The campaign works with female entrepreneurs – ranging from fruit farmers to artisans – from over 200 countries, though the majority are from SA, Brazil, the Philippines and India. It offers access to training, financial resources and mentorship.

With the help of #5by20, Laly Mathebula in Johannesburg converted her late husband’s butchery into a thriving business, which has since become a popular tourist destination.

The Amy Biehl Foundation receives CSI support from Chevron South Africa, which provides sporting, cultural and educational activities to youths in communities, where HIV/Aids, gangsterism, crime, violence and poverty can have adverse effects – particularly on young women.

The corporation also supports an initiative called Intervention with Microfinance for Aids and Gender Equity, which reduces vulnerability to HIV as well as gender-based violence by promoting financial and psychological independence.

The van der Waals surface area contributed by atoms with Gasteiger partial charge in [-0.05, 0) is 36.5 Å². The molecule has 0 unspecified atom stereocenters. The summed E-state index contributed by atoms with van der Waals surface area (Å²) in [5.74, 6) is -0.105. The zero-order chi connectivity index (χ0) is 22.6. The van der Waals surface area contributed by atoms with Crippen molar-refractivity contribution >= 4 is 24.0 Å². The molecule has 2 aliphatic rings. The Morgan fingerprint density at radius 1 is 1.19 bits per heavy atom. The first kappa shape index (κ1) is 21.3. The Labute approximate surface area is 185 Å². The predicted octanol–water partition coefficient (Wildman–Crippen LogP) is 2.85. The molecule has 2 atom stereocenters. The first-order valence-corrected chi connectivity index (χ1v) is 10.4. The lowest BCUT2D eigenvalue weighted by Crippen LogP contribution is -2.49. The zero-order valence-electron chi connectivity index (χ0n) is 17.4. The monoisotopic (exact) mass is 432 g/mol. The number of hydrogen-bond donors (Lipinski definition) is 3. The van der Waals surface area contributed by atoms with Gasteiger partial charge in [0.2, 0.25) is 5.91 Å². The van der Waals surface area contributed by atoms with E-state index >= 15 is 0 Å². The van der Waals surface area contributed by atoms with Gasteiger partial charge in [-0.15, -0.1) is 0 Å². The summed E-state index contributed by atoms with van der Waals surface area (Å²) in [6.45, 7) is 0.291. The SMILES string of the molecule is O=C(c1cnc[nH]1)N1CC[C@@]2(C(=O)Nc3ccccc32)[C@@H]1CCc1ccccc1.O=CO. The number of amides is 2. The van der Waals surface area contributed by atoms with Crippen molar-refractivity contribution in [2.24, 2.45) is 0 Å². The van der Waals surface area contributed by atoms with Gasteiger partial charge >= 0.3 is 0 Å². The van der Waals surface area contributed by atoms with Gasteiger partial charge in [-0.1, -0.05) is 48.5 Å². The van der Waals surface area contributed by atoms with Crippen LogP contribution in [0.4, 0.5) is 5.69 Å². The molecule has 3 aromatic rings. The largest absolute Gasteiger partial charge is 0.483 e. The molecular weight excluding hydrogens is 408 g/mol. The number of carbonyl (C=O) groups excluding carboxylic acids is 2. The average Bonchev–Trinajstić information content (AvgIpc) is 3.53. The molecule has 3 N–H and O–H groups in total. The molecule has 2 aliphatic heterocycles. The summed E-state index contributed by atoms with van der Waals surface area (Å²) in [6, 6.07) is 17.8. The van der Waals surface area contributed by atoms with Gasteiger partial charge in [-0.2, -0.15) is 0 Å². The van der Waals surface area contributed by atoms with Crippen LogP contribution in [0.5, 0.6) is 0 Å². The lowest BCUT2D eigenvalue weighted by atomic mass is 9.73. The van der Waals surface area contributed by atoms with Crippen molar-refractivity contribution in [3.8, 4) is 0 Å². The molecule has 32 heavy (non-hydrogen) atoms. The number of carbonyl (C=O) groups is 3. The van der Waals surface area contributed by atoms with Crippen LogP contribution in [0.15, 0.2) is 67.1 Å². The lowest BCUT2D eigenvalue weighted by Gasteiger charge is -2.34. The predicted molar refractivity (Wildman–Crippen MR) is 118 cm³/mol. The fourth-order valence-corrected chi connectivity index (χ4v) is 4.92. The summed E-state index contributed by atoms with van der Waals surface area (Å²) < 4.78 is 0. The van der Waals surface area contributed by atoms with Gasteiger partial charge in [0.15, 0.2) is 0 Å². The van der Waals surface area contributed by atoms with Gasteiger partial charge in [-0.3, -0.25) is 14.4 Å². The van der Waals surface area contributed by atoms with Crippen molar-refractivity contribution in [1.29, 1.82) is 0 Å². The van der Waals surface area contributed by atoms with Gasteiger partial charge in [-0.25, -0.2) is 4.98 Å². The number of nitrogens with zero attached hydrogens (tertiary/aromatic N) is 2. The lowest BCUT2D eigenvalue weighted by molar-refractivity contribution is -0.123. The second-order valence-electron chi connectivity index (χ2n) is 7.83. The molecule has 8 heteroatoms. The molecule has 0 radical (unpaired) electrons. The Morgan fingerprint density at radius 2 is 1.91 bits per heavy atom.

Insurance company 1st for Women has donated over R30 million to numerous female-related charity organisations that focus on gender-based violence and cervical cancer.

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‘Even through the global recession, many companies managed to increase their CSI spend’

MICHELLE MATTHEWS, CONTENT MANAGER, TRIALOGUE

Sport also plays a vital role in uplifting women in rural communities. The Sports Trust is a public benefit organisation with an NGO status that provides kits and equipment, and builds facilities in disadvantaged communities.

‘We understand the need to integrate gender equity measures to ensure that women and children can access developmental opportunities for both abled and disabled sport,’ says Anita Mathews, executive director of the Sports Trust.

‘Women and children are the backbone and future of our country. By giving them sporting opportunities, they have the chance to better themselves and live healthier lifestyles, to have sustainable opportunities in their communities and be kept away from social ills.